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Noon

Written by: Philip Levine | Biography
 I bend to the ground 
to catch 
something whispered, 
urgent, drifting 
across the ditches.
The heaviness of flies stuttering in orbit, dirt ripening, the sweat of eggs.
There are small streams the width ofa thumb running in the villages of sheaves, whole eras of grain wakening on the stalks, a roof that breathes over my head.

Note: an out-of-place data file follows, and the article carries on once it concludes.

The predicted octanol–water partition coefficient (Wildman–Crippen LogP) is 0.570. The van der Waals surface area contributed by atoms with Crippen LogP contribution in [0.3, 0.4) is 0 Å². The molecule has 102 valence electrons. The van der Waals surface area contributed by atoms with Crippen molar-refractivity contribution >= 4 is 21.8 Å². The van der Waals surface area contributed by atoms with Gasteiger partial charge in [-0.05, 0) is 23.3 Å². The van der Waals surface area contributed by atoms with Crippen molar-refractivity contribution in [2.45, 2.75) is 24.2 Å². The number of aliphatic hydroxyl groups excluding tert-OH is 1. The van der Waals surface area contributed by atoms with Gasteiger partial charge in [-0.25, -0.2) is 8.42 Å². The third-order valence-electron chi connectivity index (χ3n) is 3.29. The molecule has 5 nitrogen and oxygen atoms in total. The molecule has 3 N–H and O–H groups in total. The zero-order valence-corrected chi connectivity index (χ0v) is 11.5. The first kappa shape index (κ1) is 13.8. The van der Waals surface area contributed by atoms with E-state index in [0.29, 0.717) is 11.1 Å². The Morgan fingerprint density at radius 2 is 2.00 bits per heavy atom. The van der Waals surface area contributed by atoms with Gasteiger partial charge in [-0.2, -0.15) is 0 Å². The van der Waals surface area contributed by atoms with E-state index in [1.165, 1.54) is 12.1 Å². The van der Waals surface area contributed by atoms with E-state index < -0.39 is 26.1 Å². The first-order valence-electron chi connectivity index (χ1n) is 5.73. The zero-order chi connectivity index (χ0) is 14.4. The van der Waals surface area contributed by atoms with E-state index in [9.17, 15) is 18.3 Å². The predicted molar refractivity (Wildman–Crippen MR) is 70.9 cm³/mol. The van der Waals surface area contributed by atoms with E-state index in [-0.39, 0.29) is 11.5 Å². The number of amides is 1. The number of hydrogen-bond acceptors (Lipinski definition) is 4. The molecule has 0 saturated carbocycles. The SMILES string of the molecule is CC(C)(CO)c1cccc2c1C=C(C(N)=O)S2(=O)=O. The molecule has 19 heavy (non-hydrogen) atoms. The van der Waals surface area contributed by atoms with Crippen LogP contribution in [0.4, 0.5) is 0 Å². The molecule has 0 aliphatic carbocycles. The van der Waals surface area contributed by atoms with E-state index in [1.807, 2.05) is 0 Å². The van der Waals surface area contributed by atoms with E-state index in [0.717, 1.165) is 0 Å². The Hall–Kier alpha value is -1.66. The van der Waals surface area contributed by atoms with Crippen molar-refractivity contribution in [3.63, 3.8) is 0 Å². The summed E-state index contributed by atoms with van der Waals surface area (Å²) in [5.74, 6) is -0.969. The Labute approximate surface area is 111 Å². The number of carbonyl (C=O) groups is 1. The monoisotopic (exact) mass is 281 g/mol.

Behind me the tracks creaking like a harness, an abandoned bicycle that cries and cries, a bottle of common wine that won't pour.
At such times I expect the earth to pronounce.
I say, "I've been waiting so long.
" Up ahead a stand of eucalyptus guards the river, the river moving east, the heavy light sifts down driving the sparrows for cover, and the women bow as they slap the life out of sheets and pants and worn hands.



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